Cnut the Great ruled England, Denmark and Norway for a brief period during the 11th century. He was a pious man, and once wished to show his ever-flattering courtiers the limits of earthly power. He had his throne placed on the beach and ordered the tide to stop and the waves not to wet his robes. When, inevitably, the waves reached him, he stood up and declared, “Let all men know how empty and worthless is the power of kings, for there is none worthy of the name, but He whom heaven, earth, and sea obey by eternal laws.” And thus he showed the weakness of kings and men against the natural world.
William Aetheling, son of Henry I, was sent to the French king to do homage to Normandy, which the English kings ruled as dukes, legally under the French kings, but often, in fact, free from and even above them. The homage was a success, and Aetheling prepared to return to England aboard the White Ship, his father’s newest and finest vessel, accompanied by a large number of his noble friends.
They celebrated so greatly that soon even the crew was drunk, and the ship launched at night. The ship struck a rock, and began to sink. The crew was able to launch a single skiff and pushed the prince inside, who made his way towards shore and safety, but the cries of his half-sister, shrieking not to be abandoned, compelled him to return, where he drowned. Only one person survived, a butcher who held onto the mast until morning. The prince and many noble sons and daughters were lost, and Henry I lost his only legitimate heir.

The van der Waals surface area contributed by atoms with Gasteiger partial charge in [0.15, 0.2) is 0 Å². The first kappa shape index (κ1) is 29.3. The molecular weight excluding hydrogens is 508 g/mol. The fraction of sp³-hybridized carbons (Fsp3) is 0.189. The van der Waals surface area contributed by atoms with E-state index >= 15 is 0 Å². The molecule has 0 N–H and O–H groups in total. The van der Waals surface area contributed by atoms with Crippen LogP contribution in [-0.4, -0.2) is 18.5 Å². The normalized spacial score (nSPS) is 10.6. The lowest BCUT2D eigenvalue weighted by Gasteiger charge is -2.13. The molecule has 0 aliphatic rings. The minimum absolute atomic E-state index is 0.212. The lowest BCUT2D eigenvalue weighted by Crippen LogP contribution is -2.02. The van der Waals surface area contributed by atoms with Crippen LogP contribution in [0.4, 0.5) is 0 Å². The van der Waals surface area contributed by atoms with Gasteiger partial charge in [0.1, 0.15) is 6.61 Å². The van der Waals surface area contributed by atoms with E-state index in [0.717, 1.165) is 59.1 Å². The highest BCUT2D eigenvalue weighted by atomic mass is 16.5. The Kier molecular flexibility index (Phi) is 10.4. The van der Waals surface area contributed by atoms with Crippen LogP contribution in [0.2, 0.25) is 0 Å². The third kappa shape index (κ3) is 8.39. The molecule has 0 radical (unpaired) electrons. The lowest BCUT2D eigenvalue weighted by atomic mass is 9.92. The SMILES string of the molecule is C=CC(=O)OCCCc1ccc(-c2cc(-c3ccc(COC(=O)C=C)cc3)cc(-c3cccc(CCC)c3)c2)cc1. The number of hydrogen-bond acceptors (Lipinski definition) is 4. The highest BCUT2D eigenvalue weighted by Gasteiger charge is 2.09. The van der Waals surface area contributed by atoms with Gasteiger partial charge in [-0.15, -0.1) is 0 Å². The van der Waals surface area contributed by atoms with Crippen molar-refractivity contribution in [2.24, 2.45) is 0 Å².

Oftentimes, the origin of a word can tell us something about the people who created it. For instance, the Latin word for nothing, “nihil,” comes from the saying “not even a straw,” perhaps reflecting the Romans earthy natures.
The English word “daughter,” if traced back to its ancient Germanic origins, originally meant “milk maid.” It doesn’t say much for those early speakers that that was the meaning of a daughter to them, but it can tell us about the importance of dairy to their daily lives.
A common belief about ghosts is that they represent forces of vengeance. Indeed, at times it was believed that the living could, before their death, plot their ghostly revenge. In England in the early 1600s, a woman named Frances Barker went before a magistrate and said that she had been abuse by John Banson, the father of her illegitimate child, who had verbally abused her and forced her to change towns often, in order that her pregnancy not be discovered. One of his threats to her had been that, if she did not listen to him, he could commit suicide, and his ghost would tear her into pieces.
Isaac Newton seemed utterly unconcerned for any negative effects of any experiments he might try. He once stared directly at the sun for as long as he could stand it, just to see what would happen. He had to spend some days in darkened rooms afterwards in order to recover. Another time, he inserted a long knitting needle between his eyeball and the bone, and, using it, pressed down upon his eyeball, distorting its shape, in order to see what the effect upon his vision would be. Shockingly, he escaped permanent damage both times.